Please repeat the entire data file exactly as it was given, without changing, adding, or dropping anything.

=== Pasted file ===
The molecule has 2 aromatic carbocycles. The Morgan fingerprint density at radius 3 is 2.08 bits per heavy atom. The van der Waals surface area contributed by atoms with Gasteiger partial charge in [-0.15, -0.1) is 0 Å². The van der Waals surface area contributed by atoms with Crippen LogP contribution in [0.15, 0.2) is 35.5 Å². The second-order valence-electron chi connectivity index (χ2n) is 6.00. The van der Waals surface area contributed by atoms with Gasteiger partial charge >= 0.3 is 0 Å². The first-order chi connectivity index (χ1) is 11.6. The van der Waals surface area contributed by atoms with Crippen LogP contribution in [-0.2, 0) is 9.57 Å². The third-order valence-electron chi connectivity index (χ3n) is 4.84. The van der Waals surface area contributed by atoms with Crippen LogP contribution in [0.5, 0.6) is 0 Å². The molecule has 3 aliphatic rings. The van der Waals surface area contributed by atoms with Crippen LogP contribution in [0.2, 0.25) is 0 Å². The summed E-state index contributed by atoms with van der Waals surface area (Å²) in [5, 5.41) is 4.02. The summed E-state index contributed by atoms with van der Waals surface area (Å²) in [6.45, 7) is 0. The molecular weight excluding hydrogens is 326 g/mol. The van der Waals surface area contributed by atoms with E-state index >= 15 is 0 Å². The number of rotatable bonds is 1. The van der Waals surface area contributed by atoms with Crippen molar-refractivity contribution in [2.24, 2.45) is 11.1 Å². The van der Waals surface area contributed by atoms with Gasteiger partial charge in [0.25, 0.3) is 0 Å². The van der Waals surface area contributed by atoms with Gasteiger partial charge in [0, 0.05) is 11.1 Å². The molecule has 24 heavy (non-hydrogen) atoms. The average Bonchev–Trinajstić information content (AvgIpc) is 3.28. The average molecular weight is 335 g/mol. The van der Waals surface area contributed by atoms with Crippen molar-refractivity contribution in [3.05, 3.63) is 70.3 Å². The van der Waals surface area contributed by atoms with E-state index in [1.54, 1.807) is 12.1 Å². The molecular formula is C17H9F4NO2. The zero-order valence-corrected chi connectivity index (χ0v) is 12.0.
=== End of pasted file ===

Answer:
The molecule has 2 aromatic carbocycles. The Morgan fingerprint density at radius 3 is 2.08 bits per heavy atom. The van der Waals surface area contributed by atoms with Gasteiger partial charge in [-0.15, -0.1) is 0 Å². The van der Waals surface area contributed by atoms with Crippen LogP contribution in [0.15, 0.2) is 35.5 Å². The second-order valence-electron chi connectivity index (χ2n) is 6.00. The van der Waals surface area contributed by atoms with Gasteiger partial charge >= 0.3 is 0 Å². The first-order chi connectivity index (χ1) is 11.6. The van der Waals surface area contributed by atoms with Crippen LogP contribution in [-0.2, 0) is 9.57 Å². The third-order valence-electron chi connectivity index (χ3n) is 4.84. The van der Waals surface area contributed by atoms with Crippen LogP contribution in [0.5, 0.6) is 0 Å². The molecule has 3 aliphatic rings. The van der Waals surface area contributed by atoms with Crippen LogP contribution in [0.2, 0.25) is 0 Å². The summed E-state index contributed by atoms with van der Waals surface area (Å²) in [5, 5.41) is 4.02. The summed E-state index contributed by atoms with van der Waals surface area (Å²) in [6.45, 7) is 0. The molecular weight excluding hydrogens is 326 g/mol. The van der Waals surface area contributed by atoms with E-state index >= 15 is 0 Å². The number of rotatable bonds is 1. The van der Waals surface area contributed by atoms with Crippen molar-refractivity contribution in [2.24, 2.45) is 11.1 Å². The van der Waals surface area contributed by atoms with Gasteiger partial charge in [0.25, 0.3) is 0 Å². The van der Waals surface area contributed by atoms with Gasteiger partial charge in [0, 0.05) is 11.1 Å². The molecule has 24 heavy (non-hydrogen) atoms. The average Bonchev–Trinajstić information content (AvgIpc) is 3.28. The average molecular weight is 335 g/mol. The van der Waals surface area contributed by atoms with Crippen molar-refractivity contribution in [3.05, 3.63) is 70.3 Å². The van der Waals surface area contributed by atoms with E-state index in [1.54, 1.807) is 12.1 Å². The molecular formula is C17H9F4NO2. The zero-order valence-corrected chi connectivity index (χ0v) is 12.0.